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A Mechanistic Model for the Water Gas Shift Reaction Over Commercial Catalysts Containing CuO/ZnO
1Royal Military College of Canada, firstname.lastname@example.org
2Royal Military College of Canada, email@example.com
3Royal Military College, firstname.lastname@example.org
4Royal Military College of Canada, email@example.com
Citation Information: International Journal of Chemical Reactor Engineering. Volume 2, Issue 1, Pages –, ISSN (Online) 1542-6580, DOI: 10.2202/1542-6580.1091, January 2004
- Published Online:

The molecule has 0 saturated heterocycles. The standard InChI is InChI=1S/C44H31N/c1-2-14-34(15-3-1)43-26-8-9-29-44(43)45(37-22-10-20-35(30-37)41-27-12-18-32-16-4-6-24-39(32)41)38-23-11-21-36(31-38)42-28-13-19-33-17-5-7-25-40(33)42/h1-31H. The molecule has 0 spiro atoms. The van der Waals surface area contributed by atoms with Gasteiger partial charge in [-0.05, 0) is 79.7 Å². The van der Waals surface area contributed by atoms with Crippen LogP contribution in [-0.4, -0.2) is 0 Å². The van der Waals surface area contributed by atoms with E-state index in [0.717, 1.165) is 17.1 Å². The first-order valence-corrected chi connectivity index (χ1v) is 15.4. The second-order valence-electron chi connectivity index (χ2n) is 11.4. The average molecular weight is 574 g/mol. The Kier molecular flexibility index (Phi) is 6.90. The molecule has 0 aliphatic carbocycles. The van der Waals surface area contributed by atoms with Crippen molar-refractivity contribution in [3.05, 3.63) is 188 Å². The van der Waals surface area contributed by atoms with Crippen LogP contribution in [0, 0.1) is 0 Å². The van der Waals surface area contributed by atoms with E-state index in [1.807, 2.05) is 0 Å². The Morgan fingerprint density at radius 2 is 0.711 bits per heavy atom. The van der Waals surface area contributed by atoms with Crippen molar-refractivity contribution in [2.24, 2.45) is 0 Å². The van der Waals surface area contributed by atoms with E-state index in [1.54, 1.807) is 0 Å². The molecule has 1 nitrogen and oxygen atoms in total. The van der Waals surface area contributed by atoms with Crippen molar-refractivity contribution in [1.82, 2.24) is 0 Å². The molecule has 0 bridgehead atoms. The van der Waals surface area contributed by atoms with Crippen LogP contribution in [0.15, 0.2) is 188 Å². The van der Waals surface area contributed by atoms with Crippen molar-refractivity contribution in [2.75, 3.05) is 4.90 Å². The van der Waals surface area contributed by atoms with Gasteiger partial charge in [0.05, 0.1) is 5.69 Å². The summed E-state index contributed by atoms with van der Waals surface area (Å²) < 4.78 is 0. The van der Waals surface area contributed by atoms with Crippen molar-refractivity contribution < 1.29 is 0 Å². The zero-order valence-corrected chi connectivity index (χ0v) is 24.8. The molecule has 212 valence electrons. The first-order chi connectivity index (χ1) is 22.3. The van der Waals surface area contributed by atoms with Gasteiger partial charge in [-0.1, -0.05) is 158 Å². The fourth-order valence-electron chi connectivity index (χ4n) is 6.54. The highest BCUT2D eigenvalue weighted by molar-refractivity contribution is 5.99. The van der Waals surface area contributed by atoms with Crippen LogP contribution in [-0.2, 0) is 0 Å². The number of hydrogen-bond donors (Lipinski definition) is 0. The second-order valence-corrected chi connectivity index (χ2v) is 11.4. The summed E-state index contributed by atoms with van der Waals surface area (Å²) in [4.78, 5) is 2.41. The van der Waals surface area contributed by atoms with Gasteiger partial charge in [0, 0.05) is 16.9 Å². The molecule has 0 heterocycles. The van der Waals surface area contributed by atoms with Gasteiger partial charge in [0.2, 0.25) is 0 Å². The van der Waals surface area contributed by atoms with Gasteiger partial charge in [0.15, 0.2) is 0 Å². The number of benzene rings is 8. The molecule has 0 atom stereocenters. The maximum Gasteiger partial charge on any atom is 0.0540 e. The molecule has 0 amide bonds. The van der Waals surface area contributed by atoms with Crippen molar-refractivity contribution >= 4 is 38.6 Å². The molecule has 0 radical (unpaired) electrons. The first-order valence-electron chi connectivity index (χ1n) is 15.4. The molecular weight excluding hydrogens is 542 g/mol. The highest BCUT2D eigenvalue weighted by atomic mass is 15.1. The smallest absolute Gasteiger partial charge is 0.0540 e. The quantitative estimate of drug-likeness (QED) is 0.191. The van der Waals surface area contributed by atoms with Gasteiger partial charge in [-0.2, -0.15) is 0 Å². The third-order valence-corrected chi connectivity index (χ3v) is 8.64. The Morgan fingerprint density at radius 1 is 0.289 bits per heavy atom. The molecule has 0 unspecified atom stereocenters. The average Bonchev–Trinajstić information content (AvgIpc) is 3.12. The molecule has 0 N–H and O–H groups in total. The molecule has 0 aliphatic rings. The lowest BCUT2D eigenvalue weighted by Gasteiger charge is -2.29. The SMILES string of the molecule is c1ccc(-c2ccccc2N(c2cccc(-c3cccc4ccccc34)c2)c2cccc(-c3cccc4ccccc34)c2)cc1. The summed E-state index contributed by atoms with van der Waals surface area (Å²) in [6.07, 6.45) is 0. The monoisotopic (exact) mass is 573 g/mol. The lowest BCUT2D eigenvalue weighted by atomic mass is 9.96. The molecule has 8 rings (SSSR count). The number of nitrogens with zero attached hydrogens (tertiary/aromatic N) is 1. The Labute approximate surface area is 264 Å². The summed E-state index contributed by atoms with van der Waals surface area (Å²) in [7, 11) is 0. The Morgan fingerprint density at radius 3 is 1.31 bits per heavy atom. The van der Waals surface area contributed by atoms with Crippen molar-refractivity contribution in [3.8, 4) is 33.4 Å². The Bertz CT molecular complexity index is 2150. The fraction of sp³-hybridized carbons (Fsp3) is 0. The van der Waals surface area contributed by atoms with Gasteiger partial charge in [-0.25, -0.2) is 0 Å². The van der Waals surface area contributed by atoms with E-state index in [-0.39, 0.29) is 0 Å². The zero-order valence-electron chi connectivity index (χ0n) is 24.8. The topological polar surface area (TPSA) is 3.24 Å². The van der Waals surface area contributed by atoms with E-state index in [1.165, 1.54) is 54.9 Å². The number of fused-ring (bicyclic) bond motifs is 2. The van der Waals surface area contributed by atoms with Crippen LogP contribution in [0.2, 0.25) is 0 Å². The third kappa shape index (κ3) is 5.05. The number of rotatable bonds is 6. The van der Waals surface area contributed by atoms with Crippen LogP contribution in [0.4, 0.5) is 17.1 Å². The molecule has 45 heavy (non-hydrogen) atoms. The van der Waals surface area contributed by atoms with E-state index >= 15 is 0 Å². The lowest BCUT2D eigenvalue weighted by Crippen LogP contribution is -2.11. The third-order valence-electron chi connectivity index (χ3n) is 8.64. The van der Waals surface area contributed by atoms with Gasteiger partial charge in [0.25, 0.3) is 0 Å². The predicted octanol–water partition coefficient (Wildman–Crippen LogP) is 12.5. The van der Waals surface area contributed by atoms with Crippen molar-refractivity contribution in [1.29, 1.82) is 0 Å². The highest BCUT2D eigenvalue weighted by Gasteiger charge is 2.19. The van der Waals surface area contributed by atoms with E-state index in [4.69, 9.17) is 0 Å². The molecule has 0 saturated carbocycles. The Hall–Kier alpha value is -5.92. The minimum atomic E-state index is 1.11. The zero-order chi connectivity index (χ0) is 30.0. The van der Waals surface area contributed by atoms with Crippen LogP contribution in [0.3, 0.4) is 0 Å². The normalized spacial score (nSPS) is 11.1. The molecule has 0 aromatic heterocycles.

The water gas shift (WGS) and reverse water gas shift (RWGS) reactions are important in a great number of chemical processes where the adjustment of the relative amounts of CO2, CO and H2 is important. So-called "low temperature shift", LTS, catalysts, normally operating in the temperature range 175 to 325oC, have been commonly based on CuO/ZnO although Al2O3 is normally also present in commercial catalysts. Such LTS catalysts have also been almost universally used in the past two or three decades to promote the methanol-steam reforming reaction for the production of hydrogen. The general application for such hydrogen has been as the feed to a fuel cell.Our group has done extensive work in developing understanding of this methanol-steam reforming (MSR) process with one of the major objectives being development of the ability to predict CO production rates for a variety of process conditions. It is now generally agreed that the WGS/RWGS reactions play a significant role in determining the composition of the product gas leaving the reformer. Since most of our interest has been in PEM fuel cells, for which CO is a serious anode poison, much of our MSR work has been directed to the development of mechanistic reaction models which can be used to design processes with minimum CO yield. Two publications (Peppley et al, 1999a and 1999b) summarize our proposed MSR reaction model, a key feature of which is a proposed mechanistic WGS/RWGS model.The paper demonstrates the application of this WGS/RWGS model to kinetic data for feeds such as CO+H2O, CO2+ H2, and simulated reformate, H2/CO2/CO/H2O, mixtures. Test pressures were at or near atmospheric. Results are presented for two commercial catalysts- one a CuO/ZnO and the other a CuO/ZnO/Al2O3 formulation. The thermodynamic consistency of the kinetic results is discussed.